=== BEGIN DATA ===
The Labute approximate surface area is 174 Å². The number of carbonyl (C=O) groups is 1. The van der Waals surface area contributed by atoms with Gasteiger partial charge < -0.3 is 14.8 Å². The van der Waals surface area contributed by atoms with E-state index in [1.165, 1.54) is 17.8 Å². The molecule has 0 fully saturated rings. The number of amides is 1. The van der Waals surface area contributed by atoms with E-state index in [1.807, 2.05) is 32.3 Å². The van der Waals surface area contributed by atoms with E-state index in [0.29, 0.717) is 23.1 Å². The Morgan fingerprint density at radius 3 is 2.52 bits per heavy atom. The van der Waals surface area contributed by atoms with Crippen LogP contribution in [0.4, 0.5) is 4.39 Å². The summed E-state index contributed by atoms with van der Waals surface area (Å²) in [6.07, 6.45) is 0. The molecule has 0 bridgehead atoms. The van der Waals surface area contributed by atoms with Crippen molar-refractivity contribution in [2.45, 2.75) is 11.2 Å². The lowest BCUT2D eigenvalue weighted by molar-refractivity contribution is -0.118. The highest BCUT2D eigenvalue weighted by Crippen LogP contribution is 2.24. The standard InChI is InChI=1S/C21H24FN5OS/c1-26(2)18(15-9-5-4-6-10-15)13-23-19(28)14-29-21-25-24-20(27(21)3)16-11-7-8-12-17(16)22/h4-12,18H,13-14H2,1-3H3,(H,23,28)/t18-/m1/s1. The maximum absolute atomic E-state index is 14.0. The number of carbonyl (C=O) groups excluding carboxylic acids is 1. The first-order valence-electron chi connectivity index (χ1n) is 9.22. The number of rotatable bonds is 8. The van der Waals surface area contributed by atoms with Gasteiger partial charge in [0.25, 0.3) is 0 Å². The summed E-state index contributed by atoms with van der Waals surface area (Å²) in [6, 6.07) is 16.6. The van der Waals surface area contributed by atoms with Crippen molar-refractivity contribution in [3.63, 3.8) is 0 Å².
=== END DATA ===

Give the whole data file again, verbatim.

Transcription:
The Labute approximate surface area is 174 Å². The number of carbonyl (C=O) groups is 1. The van der Waals surface area contributed by atoms with Gasteiger partial charge < -0.3 is 14.8 Å². The van der Waals surface area contributed by atoms with E-state index in [1.165, 1.54) is 17.8 Å². The molecule has 0 fully saturated rings. The number of amides is 1. The van der Waals surface area contributed by atoms with E-state index in [1.807, 2.05) is 32.3 Å². The van der Waals surface area contributed by atoms with E-state index in [0.29, 0.717) is 23.1 Å². The Morgan fingerprint density at radius 3 is 2.52 bits per heavy atom. The van der Waals surface area contributed by atoms with Crippen LogP contribution in [0.4, 0.5) is 4.39 Å². The summed E-state index contributed by atoms with van der Waals surface area (Å²) in [6.07, 6.45) is 0. The molecule has 0 bridgehead atoms. The van der Waals surface area contributed by atoms with Crippen molar-refractivity contribution in [2.45, 2.75) is 11.2 Å². The lowest BCUT2D eigenvalue weighted by molar-refractivity contribution is -0.118. The highest BCUT2D eigenvalue weighted by Crippen LogP contribution is 2.24. The standard InChI is InChI=1S/C21H24FN5OS/c1-26(2)18(15-9-5-4-6-10-15)13-23-19(28)14-29-21-25-24-20(27(21)3)16-11-7-8-12-17(16)22/h4-12,18H,13-14H2,1-3H3,(H,23,28)/t18-/m1/s1. The maximum absolute atomic E-state index is 14.0. The number of carbonyl (C=O) groups excluding carboxylic acids is 1. The first-order valence-electron chi connectivity index (χ1n) is 9.22. The number of rotatable bonds is 8. The van der Waals surface area contributed by atoms with Gasteiger partial charge in [0.25, 0.3) is 0 Å². The summed E-state index contributed by atoms with van der Waals surface area (Å²) in [6, 6.07) is 16.6. The van der Waals surface area contributed by atoms with Crippen molar-refractivity contribution in [3.63, 3.8) is 0 Å².